Airfield drone testing shot down
A dogfight has broken out at the Tokoroa Airfield over one controversial aviator’s attempt to develop ‘‘ breakthrough’’ technology.
Bruce Simpson, who has rented a hangar at the airfield for 10 years, said his plan to develop aviation safety technology has been stunted after he was effectively banned from conducting any tests on the landing strip.
‘‘I’m the only business operating at the airfield, now they [council] have told me I can’t test my aircraft.’’
Simpson, an inventor who gained attention for making XJets, said he is developing a technology called Sense And Avoid designed to detect objects in a drone’s flight path.
BAE Systems is one of two major international aerospace companies interested in the product, Simspon said.
But group manager assets Ted Anderson said the council has banned the testing because it is concerned about safety for other users and risk to property.
Simpson said he had his ‘‘ wings’’ ( ability to fly unsupervised) stripped in 2012 when he was held in contempt with Model Flying New Zealand.
The former South Waikato Model Aero Club president said the controversy started when he refused to adopt ‘‘ outdated’’ rules put forward by MFNZ.
‘‘ I called them a bunch of grumpy old men and they didn’t like that.’’
In an ‘‘unprecedented’’ move, Simpson was stripped of his membership and therefore his wings.
He accepted a memorandum of understanding early this year which would have seen him regain permission to fly, but cancelled it when a clause was added last minute.
He would not have been able to train others for pilot qualifications.
‘‘I wouldn’t have been able to conduct my tests anyway because there are times I need to have someone with me,’’ Simpson said.
The electrical engineer then turned to ground-based testing to develop his product.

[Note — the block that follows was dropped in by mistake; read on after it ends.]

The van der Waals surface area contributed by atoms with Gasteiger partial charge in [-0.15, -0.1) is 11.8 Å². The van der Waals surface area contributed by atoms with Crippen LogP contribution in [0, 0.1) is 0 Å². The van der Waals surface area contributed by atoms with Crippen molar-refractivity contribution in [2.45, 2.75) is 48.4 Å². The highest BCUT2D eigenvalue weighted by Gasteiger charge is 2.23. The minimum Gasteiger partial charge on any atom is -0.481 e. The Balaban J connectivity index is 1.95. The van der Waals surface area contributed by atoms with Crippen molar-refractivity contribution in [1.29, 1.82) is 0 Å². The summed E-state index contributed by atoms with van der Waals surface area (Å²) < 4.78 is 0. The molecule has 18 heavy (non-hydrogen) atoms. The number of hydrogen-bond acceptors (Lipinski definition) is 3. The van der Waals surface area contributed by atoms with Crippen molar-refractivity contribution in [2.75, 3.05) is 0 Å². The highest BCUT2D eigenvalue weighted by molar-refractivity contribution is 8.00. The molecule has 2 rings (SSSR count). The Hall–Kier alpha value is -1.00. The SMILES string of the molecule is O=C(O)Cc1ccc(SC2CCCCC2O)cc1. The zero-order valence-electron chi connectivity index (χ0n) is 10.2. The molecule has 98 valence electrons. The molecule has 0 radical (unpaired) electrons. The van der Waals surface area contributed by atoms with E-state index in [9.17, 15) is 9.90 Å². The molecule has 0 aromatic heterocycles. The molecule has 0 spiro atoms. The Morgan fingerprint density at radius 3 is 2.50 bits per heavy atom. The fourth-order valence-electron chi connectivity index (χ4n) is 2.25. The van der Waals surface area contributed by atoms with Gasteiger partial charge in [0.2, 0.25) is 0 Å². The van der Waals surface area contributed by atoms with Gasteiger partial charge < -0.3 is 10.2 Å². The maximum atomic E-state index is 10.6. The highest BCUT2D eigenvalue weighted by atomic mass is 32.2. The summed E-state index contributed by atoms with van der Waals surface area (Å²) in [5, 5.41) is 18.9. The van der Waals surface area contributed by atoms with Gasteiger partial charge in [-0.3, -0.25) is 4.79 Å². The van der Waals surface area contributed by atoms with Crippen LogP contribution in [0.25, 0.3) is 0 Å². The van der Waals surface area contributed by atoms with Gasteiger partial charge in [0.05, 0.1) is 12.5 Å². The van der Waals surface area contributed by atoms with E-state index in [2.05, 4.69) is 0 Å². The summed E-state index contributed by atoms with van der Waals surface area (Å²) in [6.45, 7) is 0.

Utilising the public 2.4ghz radio frequency band, Simpson said the strength of his transmissions were one 60th of the strength used by mobile wifi. But Civil Aviation Authority senior communications adviser Mike Eng said it was dangerous.
‘‘His proposed testing activities may represent a risk to the ability of model jet operators to control and command their aircraft, which are relatively heavy and travel at high speed.’’
He said the testing could rep- resent a serious risk to public safety.
‘‘To continue model flying and testing he could take his operations at least 4 kilometres from the aerodrome.’’
The council has backed this up, effectively placing a ban on Simpson conducting any tests at the airfield, stating that he can not fly unless he ensures no one will be harmed.
Simpson said he would like to know how the CAA is managing the average smartphone user dialling up at the airfield.
‘‘ Given that these [ smartphones] transmit at higher levels than I intend for my testing, and given that they [CAA] consider the risk from such transmissions to be unacceptably high, what are they doing to preserve public safety from these potential sources of interference?’’
Simpson said his testing could only be dangerous if model fliers failed to conduct their range tests, as legally required.
He argued he could not ensure model fliers’ safety if they failed to do so and has taken to Youtube to publicise his case.
He said it is disappointing the council seems to be giving priority to a half-dozen or so visitors who come just once a month to fly their RC models over supporting a local business.
South Waikato International Model Club member Gordon Hudson, who is backing Simpson, said he is ‘‘gutted’’ at the way Simpson had been treated.
‘‘ My concern is the way the council is telling people what they can and cannot do.’’
No-fly zone: Bruce Simpson believes he should be able to conduct ground-based testing for his new drone product.